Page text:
You can get condoms, as many as you want, for free at military dispensaries in Kandahar Airfield, but using them is another matter.
The Canadian Defence Department, along with most other military organizations in the theatre, has strict rules against fraternization and personal relations between (or within) the sexes.
It "can have detrimental effects on unit operation effectiveness due to potential threats to the security, morale, cohesion and discipline of a unit," according to Defence Administrative Order Directive 5019-1.
Most soldiers understand rules are meant to be obeyed, but the law against sex, or even kissing and holding hands, has been one of the hardest to uphold.
It may not seem like there's much room for intimate relations on the crowded base (military police and surveillance are everywhere and soldiers are almost certain to get caught visiting the quarters of the opposite sex), but then the libido is one of nature's most powerful forces and there are hundreds of unlocked vehicles and other nooks and crannies for a moment of intimacy.
It's not known if any Canadian soldiers have got pregnant in the field, but some women from other countries have been sent home because of pregnancy.
It's likely young soldiers caught in the act have merely been warned, but several Canadian officers have not been so lucky.
The second-in-command of HMCS Moncton was relieved of her duties earlier this year and reassigned to a desk job following an investigation into allegations of inappropriate conduct. Col. Bernard Ouellette was relieved of his command with the UN mission in Haiti for an inappropriate relationship, though it didn't involve another soldier. A captain with Lord Strathcona's Horse in Edmonton was also reprimanded this year and fined $2,000 over an affair with a subordinate while in Cyprus following his tour in Afghanistan.
These officers still have their jobs, although their careers have been severely tarnished.
The most serious case of alleged fraternization, however, involves Brig. Gen. Dan Menard, who was Canada's top soldier in Afghanistan until he, too, was charged this year with having an illicit affair with a subordinate. He is also charged with obstructing justice for allegedly asking the young woman to deny the affair.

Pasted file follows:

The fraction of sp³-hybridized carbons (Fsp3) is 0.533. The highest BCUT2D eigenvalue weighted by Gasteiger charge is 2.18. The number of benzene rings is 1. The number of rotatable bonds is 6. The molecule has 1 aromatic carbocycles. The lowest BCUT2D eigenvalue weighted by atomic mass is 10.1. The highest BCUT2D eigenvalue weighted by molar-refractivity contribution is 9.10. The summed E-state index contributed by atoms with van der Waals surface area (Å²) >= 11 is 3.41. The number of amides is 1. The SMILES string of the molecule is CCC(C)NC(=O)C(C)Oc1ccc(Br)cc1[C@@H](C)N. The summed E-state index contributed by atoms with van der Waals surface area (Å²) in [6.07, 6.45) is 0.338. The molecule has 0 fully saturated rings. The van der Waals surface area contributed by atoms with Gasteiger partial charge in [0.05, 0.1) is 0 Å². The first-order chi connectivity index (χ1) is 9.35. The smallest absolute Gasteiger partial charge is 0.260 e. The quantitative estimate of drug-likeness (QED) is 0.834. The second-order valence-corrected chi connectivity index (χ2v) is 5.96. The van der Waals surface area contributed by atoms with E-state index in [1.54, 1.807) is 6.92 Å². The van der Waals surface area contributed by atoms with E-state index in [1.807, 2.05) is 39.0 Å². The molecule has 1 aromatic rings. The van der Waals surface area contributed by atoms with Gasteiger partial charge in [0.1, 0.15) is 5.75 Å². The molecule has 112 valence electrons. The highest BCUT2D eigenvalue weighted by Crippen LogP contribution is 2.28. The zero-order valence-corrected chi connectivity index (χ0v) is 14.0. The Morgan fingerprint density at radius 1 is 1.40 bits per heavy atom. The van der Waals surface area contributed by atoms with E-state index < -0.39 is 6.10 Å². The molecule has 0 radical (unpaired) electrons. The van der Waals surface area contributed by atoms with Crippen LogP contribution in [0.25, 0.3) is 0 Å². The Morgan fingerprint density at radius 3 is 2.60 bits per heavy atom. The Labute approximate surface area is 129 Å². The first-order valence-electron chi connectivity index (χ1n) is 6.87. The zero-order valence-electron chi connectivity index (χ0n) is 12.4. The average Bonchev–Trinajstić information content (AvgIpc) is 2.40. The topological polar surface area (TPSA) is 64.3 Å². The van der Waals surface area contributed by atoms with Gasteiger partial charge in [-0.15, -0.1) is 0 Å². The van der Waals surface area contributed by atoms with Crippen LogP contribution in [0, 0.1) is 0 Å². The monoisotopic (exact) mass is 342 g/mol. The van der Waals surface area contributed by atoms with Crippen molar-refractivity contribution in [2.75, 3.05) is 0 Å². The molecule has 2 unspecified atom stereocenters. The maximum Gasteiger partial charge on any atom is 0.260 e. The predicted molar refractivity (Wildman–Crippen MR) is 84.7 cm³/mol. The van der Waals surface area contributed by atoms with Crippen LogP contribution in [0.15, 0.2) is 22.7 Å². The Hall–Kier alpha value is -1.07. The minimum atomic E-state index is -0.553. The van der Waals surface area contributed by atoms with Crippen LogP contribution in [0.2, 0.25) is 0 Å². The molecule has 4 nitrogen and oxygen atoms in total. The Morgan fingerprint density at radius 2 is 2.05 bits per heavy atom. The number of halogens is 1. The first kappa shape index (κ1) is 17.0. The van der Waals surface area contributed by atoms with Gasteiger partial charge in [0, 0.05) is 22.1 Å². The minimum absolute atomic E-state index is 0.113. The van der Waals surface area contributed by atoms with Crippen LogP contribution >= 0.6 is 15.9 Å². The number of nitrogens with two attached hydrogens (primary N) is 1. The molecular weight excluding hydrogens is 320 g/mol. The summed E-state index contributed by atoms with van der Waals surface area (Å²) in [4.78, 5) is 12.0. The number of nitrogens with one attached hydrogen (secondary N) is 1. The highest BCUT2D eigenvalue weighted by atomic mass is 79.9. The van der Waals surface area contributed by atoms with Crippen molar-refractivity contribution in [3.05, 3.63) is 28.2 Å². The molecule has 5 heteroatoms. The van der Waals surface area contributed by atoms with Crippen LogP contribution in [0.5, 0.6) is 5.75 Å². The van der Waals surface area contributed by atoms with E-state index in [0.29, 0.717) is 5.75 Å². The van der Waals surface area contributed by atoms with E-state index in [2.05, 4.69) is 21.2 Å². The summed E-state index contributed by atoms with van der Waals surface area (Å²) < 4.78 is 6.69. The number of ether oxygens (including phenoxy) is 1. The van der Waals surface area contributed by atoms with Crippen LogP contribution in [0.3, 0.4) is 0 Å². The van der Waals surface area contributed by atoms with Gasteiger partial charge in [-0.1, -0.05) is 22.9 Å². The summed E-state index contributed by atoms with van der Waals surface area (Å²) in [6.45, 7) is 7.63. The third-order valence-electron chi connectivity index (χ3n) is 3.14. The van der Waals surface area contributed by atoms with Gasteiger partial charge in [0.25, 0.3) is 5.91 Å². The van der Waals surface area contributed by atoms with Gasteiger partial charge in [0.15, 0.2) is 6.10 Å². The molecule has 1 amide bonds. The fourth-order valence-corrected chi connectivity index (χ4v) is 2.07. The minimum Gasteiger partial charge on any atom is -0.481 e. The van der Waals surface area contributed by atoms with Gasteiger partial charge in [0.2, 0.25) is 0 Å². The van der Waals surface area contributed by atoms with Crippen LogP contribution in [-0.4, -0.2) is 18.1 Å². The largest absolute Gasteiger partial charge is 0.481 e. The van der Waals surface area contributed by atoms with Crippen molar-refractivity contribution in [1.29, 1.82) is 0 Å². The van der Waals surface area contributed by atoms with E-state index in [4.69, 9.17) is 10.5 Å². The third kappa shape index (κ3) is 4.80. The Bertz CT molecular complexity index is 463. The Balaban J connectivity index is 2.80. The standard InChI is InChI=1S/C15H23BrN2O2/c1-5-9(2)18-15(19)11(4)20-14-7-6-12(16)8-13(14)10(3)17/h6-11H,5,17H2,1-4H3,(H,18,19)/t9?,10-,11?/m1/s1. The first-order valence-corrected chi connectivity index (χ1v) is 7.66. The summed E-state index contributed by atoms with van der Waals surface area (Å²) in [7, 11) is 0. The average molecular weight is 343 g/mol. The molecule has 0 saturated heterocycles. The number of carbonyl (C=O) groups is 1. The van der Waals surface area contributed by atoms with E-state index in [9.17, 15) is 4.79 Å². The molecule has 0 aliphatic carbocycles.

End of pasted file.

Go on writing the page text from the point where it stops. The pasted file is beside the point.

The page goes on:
Menard has announced he will resign from the military Dec. 17, but he still faces a court martial and possibly a jail term, if convicted.
The challenge the military faces in controlling relations between the sexes is unique to our time, partly because women have taken on larger roles in the armed forces and represent about 15 per cent of the total force today. They serve in all combat roles, including submarines, from which they were banned just 10 years ago.
Of the 1.1 million Canadians who put on a uniform in the Second World War, for example, about 100,000 were women and they mainly performed office, clerical, administrative and medical duties, much of it on the home front.
There were no rules then against personal relations (with the exception of homosexual bonds) or fraternization within the ranks. Many officers serving in England had girlfriends, some of whom they lived with. Even Gen. Dwight Eisenhower, commander of all Allied forces in Europe, was rumoured to have had a relationship with his female chauffeur, a member of the British Mechanized Transport Corps, although many accounts today dispute the claim.
For those men (and women back home) who were unfaithful, well, the French had a saying for it: C'est la guerre.
The Canadian army does not appear to have ever considered issuing an order against fraternizing with local women, probably because it would have been impractical and impossible to enforce, but also because it would have been bad for morale and an impediment to discipline under the conditions. And no one back then thought it might be unethical, much less a potential firing offence, for the boss to sleep with an employee. The military did, however, warn its soldiers about British women, saying they fell into three categories: prostitutes, loose women, and the girl next door. The first two were to be avoided, while the third was to be treated like a sister.
Women were frequently seen as the spoils of war and for Canadians the payoff came when they kicked the Nazis out of Holland. Several months after VE-Day, however, the novelty was beginning to wear off.
"Willing women, wine and spirits were still plentiful and there for the taking, but the thrill of the taking was gone," writes Tony Foster in Meeting of Generals. (Nearly 2,000 Canadians married Dutch women during the brief occupation.)
The thrill of liberation had also worn off for Princess Juliana, who had spent the war years in Ottawa. In fact, she had had enough of the Canadians and issued a Royal summons for Gen. Chris Vokes, head of the Canadian Occupation Force. (It's possible Foster may have meant to refer to Queen Wilhelmina, who was the Dutch monarch at the time and who had a reputation for bluntness.)
The princess told Vokes to be seated and then proceeded to lecture him for 20 minutes about the disgraceful behaviour of his troops.
The Canadians, the royal said, "appeared to be spending their time fornicating with every respectable girl in the Netherlands, leaving them pregnant and unmarried," Foster said.
"I want you and your Canadians out of Holland. All of you. You're a bad influence on the women of this nation. You're to leave now, General, and take all your soldiers with you!"
The general bowed and began to take his leave before turning and addressing the princess. "Madam," he asked, "does that include the dead ones?"
The princess lowered her head and nothing more was heard of the issue.